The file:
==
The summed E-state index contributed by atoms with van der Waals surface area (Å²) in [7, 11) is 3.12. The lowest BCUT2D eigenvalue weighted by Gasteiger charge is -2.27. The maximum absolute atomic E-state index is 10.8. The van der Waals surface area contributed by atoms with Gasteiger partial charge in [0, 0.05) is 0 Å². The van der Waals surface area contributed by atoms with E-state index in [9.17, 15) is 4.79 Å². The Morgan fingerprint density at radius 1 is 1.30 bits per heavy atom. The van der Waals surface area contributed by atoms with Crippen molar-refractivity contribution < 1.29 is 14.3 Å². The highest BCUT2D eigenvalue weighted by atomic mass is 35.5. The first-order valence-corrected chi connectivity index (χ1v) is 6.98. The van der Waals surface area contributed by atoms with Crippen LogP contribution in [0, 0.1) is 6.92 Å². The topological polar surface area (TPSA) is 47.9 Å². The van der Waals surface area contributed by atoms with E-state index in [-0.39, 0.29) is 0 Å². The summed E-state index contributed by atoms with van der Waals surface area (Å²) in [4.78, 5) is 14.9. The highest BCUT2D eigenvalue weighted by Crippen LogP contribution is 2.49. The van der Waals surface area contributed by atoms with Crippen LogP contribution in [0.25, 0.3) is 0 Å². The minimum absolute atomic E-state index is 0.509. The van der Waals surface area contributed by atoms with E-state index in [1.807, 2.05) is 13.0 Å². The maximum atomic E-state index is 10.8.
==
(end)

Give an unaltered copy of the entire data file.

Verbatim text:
The summed E-state index contributed by atoms with van der Waals surface area (Å²) in [7, 11) is 3.12. The lowest BCUT2D eigenvalue weighted by Gasteiger charge is -2.27. The maximum absolute atomic E-state index is 10.8. The van der Waals surface area contributed by atoms with Gasteiger partial charge in [0, 0.05) is 0 Å². The van der Waals surface area contributed by atoms with E-state index in [9.17, 15) is 4.79 Å². The Morgan fingerprint density at radius 1 is 1.30 bits per heavy atom. The van der Waals surface area contributed by atoms with Crippen molar-refractivity contribution < 1.29 is 14.3 Å². The highest BCUT2D eigenvalue weighted by atomic mass is 35.5. The first-order valence-corrected chi connectivity index (χ1v) is 6.98. The van der Waals surface area contributed by atoms with Crippen LogP contribution in [0, 0.1) is 6.92 Å². The topological polar surface area (TPSA) is 47.9 Å². The van der Waals surface area contributed by atoms with E-state index in [-0.39, 0.29) is 0 Å². The summed E-state index contributed by atoms with van der Waals surface area (Å²) in [4.78, 5) is 14.9. The highest BCUT2D eigenvalue weighted by Crippen LogP contribution is 2.49. The van der Waals surface area contributed by atoms with Crippen LogP contribution in [0.25, 0.3) is 0 Å². The minimum absolute atomic E-state index is 0.509. The van der Waals surface area contributed by atoms with E-state index in [1.807, 2.05) is 13.0 Å². The maximum atomic E-state index is 10.8.